There’s also, almost unbelievably, a nice 2-inch compression-ring style star diagonal lurking in the box. It really is nice, with carbon fiber composition sides. I wouldn’t normally expect much of a diagonal thrown into the box with a scope, but testing reveals this 99% reflectivity dielectric job is as good as any of the other 2-inch diagonals I’ve got around here, which includes some pretty pricey ones.
Also included is an aperture cap (I like its molded-in handle), an end cap for the telescope’s focuser, a cap for the scope end of the diagonal, and a 2-inch/1.25-inch adapter (a good one) for said diagonal. And that is it. There are no eyepieces, but, hey, waddayawant for your 300 dollars? You don’t get a telescope case for this price either, but the cardboard (double) box the OTA and stuff ship in is sturdy and will likely last a while.
Instructions? Well, there’s a warranty and a warranty card, but there are no instructions in the box. They really aren’t much needed. What is there to say about a rather simple OTA? The sole exception might be collimation directions, but most users will never need to collimate the scope. If you should need to collimate, or just want a set of instructions, the AR scopes are covered in Explore’s all-in-one instruction pamphlet, which can be downloaded from their website.
Let’s face it; the first thing you are going to notice when you have the AR102 out of that box is her ENORMOUS DEWSHIELD. It’s much like those JOC put on the refractors Meade shipped with their LXD55 and LXD75 telescopes some years ago. Why so large in diameter? Who knows? Aesthetically it’s not overly pleasing, but at least it doesn’t seem to impact the dew shield’s dew fighting abilities. My friend Jon had a hard time getting over the AR102’s looks despite my assertions on Cloudy Nights that “all scopes, like all cats, are gray in the dark,” but eventually the fantastic price suckered even him in. I suspect the same will be true of you. Me? I haven’t quite got to the pointing of thinking the scope looks pretty, but I at least now consider her “distinctive” rather than downright ugly.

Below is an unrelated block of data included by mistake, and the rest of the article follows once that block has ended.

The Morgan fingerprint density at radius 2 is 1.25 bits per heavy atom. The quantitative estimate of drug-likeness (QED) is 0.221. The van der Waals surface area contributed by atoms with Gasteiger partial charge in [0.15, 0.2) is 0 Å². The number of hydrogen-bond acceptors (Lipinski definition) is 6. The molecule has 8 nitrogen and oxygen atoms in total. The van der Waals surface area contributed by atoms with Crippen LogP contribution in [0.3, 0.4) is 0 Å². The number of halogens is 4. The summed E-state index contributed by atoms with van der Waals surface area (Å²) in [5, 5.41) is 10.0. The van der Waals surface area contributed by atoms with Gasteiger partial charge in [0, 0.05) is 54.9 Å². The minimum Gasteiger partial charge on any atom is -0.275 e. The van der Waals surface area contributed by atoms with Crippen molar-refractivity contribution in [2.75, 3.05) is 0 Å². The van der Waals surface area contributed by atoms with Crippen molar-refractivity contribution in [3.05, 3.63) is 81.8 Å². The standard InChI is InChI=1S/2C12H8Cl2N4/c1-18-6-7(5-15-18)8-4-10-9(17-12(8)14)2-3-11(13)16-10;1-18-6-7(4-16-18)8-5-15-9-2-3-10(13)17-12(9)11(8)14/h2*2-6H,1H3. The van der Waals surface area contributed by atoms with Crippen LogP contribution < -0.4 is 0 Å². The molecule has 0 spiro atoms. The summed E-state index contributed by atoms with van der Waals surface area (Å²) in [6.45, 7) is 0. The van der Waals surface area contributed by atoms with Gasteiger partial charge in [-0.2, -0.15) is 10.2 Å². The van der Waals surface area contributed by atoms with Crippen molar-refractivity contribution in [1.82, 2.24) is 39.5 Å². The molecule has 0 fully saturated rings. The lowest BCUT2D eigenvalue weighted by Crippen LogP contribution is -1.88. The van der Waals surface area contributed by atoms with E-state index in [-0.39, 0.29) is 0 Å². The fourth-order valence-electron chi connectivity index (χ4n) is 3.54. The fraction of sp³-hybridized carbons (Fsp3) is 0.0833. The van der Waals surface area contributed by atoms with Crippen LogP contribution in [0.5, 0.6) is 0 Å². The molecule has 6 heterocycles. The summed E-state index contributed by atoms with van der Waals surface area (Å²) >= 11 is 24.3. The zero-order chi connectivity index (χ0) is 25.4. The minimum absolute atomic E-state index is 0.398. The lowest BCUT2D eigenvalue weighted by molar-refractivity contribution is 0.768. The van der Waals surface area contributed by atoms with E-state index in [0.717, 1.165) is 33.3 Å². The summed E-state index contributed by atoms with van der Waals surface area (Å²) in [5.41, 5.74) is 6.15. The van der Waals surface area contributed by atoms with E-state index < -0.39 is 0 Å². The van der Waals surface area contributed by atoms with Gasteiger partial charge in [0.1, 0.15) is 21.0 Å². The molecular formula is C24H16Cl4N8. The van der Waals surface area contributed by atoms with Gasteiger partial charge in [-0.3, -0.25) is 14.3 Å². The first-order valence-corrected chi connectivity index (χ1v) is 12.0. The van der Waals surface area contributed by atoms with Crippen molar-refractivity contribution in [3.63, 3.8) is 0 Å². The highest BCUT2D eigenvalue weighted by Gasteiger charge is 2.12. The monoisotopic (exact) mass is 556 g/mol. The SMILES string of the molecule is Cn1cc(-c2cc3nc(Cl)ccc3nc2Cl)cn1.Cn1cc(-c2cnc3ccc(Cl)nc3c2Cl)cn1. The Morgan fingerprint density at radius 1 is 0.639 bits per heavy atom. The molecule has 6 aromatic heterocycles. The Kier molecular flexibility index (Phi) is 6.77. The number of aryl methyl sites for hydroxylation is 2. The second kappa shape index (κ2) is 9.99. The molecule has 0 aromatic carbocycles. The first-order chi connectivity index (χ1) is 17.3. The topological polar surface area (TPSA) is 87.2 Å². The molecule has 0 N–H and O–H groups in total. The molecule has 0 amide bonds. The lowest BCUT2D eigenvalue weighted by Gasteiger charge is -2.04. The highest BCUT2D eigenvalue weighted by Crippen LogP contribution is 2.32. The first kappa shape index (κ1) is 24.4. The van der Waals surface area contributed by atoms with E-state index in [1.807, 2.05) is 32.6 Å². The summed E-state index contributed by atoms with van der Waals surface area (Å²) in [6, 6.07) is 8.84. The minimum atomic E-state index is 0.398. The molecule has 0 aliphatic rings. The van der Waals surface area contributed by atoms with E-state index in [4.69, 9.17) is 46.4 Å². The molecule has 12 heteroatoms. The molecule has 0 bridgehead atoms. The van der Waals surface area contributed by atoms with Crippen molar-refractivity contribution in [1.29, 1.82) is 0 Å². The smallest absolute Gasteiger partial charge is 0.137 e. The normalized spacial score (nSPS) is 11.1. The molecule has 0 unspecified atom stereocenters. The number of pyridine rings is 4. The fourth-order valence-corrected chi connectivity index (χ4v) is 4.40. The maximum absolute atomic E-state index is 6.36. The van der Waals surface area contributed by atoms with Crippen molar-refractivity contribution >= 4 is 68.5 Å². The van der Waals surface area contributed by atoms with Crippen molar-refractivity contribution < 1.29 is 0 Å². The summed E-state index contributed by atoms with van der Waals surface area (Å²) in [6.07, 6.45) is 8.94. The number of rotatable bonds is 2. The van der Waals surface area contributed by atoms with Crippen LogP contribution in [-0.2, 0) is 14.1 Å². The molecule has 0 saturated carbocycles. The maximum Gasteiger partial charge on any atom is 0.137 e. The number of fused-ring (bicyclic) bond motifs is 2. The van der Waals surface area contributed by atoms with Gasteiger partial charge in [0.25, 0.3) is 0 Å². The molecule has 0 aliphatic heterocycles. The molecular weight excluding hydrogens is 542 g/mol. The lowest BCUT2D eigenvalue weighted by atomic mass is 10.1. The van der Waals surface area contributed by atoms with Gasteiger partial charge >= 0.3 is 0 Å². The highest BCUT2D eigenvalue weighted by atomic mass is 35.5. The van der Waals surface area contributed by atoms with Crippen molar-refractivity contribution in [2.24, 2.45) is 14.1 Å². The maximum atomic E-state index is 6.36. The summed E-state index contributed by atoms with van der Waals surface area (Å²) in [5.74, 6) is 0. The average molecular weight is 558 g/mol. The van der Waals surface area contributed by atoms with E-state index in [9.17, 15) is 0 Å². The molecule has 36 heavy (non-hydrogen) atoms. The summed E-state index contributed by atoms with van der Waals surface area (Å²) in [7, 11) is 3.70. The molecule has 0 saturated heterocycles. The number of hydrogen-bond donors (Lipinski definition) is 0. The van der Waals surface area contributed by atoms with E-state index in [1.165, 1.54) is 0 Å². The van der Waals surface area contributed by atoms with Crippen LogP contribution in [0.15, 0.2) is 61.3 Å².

Otherwise, the AR102 looks good, with a beautifully finished gleaming white tube set off by black trim and a black focuser, finder mount, and rings. It’s more than just good looking, however; the whole thing spells “quality.” This is a long ways from the minimalist short tube 80s, 90s, and 100s that graced the first years of the Chinese scope revolution.
Let’s examine the specifics of that quality starting at the objective end. Inside that humongous dew shield you’ll find the objective in its cell. It is well coated, and as is common these days the coating has a strong greenish tint. The lens is well coated enough to tend to disappear in normal light. The objective is held in a metal cell that is equipped with three sets of push-pull collimation screws. The objective is secured in this cell by a plastic retaining ring not unlike the corrector retaining ring on an SCT. Peering down the tube of our example doesn’t reveal any baffles, but the tube is decently blackened (similar to my C8) and apparently doesn’t need baffles since contrast is good even under my bright skies.